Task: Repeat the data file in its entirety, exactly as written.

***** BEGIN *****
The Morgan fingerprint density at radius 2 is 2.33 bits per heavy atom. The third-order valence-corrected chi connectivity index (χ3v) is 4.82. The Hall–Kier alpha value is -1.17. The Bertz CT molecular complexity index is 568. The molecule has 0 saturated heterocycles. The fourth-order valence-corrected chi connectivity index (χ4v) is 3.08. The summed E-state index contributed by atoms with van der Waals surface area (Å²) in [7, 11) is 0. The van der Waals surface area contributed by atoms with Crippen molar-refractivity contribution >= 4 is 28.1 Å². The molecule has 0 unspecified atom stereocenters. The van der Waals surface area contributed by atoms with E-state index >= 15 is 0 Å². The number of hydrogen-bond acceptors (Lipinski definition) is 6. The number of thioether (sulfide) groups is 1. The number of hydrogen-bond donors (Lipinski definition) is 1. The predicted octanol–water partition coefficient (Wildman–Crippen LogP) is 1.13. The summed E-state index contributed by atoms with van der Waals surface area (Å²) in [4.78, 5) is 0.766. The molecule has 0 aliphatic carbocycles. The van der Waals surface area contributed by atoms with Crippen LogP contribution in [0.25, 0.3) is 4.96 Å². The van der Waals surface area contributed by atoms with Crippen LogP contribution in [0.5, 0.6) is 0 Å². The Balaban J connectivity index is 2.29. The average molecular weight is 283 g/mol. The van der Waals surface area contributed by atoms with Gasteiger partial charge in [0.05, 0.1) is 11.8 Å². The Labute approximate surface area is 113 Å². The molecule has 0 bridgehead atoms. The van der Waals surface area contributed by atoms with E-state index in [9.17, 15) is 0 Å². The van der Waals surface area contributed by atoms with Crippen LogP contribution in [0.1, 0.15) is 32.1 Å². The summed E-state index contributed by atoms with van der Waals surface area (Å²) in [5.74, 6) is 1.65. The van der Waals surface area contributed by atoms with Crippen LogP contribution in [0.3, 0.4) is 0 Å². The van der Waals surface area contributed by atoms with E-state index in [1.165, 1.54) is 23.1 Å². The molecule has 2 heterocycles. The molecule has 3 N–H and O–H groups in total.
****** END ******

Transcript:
The Morgan fingerprint density at radius 2 is 2.33 bits per heavy atom. The third-order valence-corrected chi connectivity index (χ3v) is 4.82. The Hall–Kier alpha value is -1.17. The Bertz CT molecular complexity index is 568. The molecule has 0 saturated heterocycles. The fourth-order valence-corrected chi connectivity index (χ4v) is 3.08. The summed E-state index contributed by atoms with van der Waals surface area (Å²) in [7, 11) is 0. The van der Waals surface area contributed by atoms with Crippen molar-refractivity contribution >= 4 is 28.1 Å². The molecule has 0 unspecified atom stereocenters. The van der Waals surface area contributed by atoms with E-state index >= 15 is 0 Å². The number of hydrogen-bond acceptors (Lipinski definition) is 6. The number of thioether (sulfide) groups is 1. The number of hydrogen-bond donors (Lipinski definition) is 1. The predicted octanol–water partition coefficient (Wildman–Crippen LogP) is 1.13. The summed E-state index contributed by atoms with van der Waals surface area (Å²) in [4.78, 5) is 0.766. The molecule has 0 aliphatic carbocycles. The van der Waals surface area contributed by atoms with Crippen LogP contribution in [0.25, 0.3) is 4.96 Å². The van der Waals surface area contributed by atoms with Crippen LogP contribution in [0.5, 0.6) is 0 Å². The Balaban J connectivity index is 2.29. The average molecular weight is 283 g/mol. The van der Waals surface area contributed by atoms with Gasteiger partial charge in [0.05, 0.1) is 11.8 Å². The Labute approximate surface area is 113 Å². The molecule has 0 bridgehead atoms. The van der Waals surface area contributed by atoms with E-state index in [9.17, 15) is 0 Å². The van der Waals surface area contributed by atoms with Crippen LogP contribution in [0.1, 0.15) is 32.1 Å². The summed E-state index contributed by atoms with van der Waals surface area (Å²) in [5.74, 6) is 1.65. The van der Waals surface area contributed by atoms with Crippen LogP contribution in [0.3, 0.4) is 0 Å². The van der Waals surface area contributed by atoms with E-state index in [1.165, 1.54) is 23.1 Å². The molecule has 2 heterocycles. The molecule has 3 N–H and O–H groups in total.